Lake Okeechobee System Operating Manual Workshop
The United States Army Corps of Engineers (USACE) from the Jacksonville District hosted a public meeting at the Cape Vineyard Community Church on Monday, September 16, to gather input as it works on producing the new Lake Okeechobee System Operating Manual (LOSOM), to provide updated water management guidelines for Lake Okeechobee after several additional integrated water management projects come online by the end of 2022. Roughly 60 people attended the session, including Cape Coral Mayor Joe Coviello and South Florida Water Management District Governing Board Chair Chauncey Goss of Sanibel.
“This is the continuation of the process that the Army Corps began back when we hosted Scoping Meetings in February and March of this year,” said Tim Gysan, USACE Project Manager for the LOSOM program. “The purpose is to get together with as many stakeholders as possible, to gather information, so that is why we are doing this today. We will take your detailed feedback and incorporate that in the Army Corps process to move the LOSOM effort forward into a planning framework.”
“LOSOM will review the operational metrics of Lake Okeechobee when the current operational process, the Lake Okeechobee Release Schedule (LORS), that began in 2008 will no longer be valid by the end of 2022, when new Lake Okeechobee management projects come online,” Gysan continued. “This is not a forum where we will discuss any new infrastructure projects for Lake Okeechobee management, but strictly on developing a new operational plan for the Lake once current ones under construction are complete, to implement the new LOSOM schedule to move forward.”
Gysan explained why the USACE is doing this now. “LORS will need revision when two things happen by the end of 2022: the rehabilitation of the Herbert Hoover Dike around Lake Okeechobee will be complete, and the C-44 Reservoir will be done, so this is the time to revise that schedule when that new infrastructure will be in place. Our Project Delivery Team works with over 60 agencies throughout the State, all of whom have an operational interest in Lake Okeechobee, as well as the opinions of the general public. From the Scoping Meetings earlier this year, we received over 8,000 individual comments from all over the State, and in my 19 years with the Army Corps, we never received that kind of input and interest in any prior project, and that shows how many people Lake Okeechobee impacts. Many would like to see us work through this process faster, but it takes time to digest all that material.”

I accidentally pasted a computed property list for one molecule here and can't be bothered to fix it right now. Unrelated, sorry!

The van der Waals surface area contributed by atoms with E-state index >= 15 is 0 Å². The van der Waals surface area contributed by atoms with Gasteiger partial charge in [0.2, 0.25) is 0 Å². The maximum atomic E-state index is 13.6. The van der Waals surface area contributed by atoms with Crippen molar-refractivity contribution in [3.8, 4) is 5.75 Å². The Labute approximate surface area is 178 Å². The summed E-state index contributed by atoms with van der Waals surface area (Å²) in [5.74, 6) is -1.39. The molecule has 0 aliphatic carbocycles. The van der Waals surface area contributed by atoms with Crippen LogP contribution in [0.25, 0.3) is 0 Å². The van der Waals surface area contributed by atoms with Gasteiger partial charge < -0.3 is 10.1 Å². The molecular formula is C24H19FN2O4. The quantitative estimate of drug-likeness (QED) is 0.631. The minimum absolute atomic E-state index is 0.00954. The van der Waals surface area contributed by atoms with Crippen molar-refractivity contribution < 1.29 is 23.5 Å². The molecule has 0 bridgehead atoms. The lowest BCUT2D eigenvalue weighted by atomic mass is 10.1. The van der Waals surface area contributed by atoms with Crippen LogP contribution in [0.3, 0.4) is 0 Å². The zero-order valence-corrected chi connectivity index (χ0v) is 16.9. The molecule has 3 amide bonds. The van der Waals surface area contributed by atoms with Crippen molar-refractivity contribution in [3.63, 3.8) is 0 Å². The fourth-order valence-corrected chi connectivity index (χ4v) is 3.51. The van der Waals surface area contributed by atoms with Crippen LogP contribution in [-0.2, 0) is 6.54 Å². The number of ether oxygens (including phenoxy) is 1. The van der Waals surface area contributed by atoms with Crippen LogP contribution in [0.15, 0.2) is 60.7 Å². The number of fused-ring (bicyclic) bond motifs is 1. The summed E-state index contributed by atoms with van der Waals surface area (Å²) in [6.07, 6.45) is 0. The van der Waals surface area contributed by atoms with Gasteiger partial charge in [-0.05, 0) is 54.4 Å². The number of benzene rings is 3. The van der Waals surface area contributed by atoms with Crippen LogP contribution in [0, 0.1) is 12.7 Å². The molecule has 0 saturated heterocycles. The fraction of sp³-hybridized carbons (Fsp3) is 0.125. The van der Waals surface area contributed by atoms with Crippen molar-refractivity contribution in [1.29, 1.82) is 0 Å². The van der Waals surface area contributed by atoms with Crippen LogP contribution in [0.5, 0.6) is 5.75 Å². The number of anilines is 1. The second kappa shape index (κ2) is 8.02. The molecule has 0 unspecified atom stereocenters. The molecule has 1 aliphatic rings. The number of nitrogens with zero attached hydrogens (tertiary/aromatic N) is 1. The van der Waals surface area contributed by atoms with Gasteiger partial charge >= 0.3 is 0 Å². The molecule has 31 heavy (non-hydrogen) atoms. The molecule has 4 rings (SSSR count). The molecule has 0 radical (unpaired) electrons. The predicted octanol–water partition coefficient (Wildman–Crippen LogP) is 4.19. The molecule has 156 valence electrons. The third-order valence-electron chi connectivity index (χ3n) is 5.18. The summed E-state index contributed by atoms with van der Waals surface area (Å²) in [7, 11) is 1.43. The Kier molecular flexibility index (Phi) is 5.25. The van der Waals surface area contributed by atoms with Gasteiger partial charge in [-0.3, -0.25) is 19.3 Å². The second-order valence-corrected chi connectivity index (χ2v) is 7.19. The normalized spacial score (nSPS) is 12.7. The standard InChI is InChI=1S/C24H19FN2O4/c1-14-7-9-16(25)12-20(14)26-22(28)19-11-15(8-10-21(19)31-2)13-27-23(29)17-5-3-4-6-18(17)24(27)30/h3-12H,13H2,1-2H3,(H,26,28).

Part of that process, Gysan said, “is that, depending on where you live in the State, your priorities for Lake Okeechobee are different. Those who are from Florida’s west coast tend to want us to accelerate the LOSOM schedule, lower the lake level, move more water south, and to focus on human health issues as well as the health of the ecosystem, particularly over Harmful Algae Blooms (HAB). Those who live south of the Lake favor taking our time with LOSOM and produce it based on sound science and not on political considerations, maintain the Lake at higher water levels, and improve the flows to the Everglades and Florida Bay. People on the east coast want us to accelerate LOSOM, want both higher and lower Lake levels, and to focus on human health issues, water supply and water quality, and economic issues. While it is really great to see so many people of diverse interests engaged in this effort, this means we have folks who want the Lake higher and lower, and want the LOSOM process to move faster and slower, depending on where you live, so it is a challenge to come up with a solution that will benefit everyone in the State. We are still working through this process, to formulate specifics, so we still do not have any final answers yet.”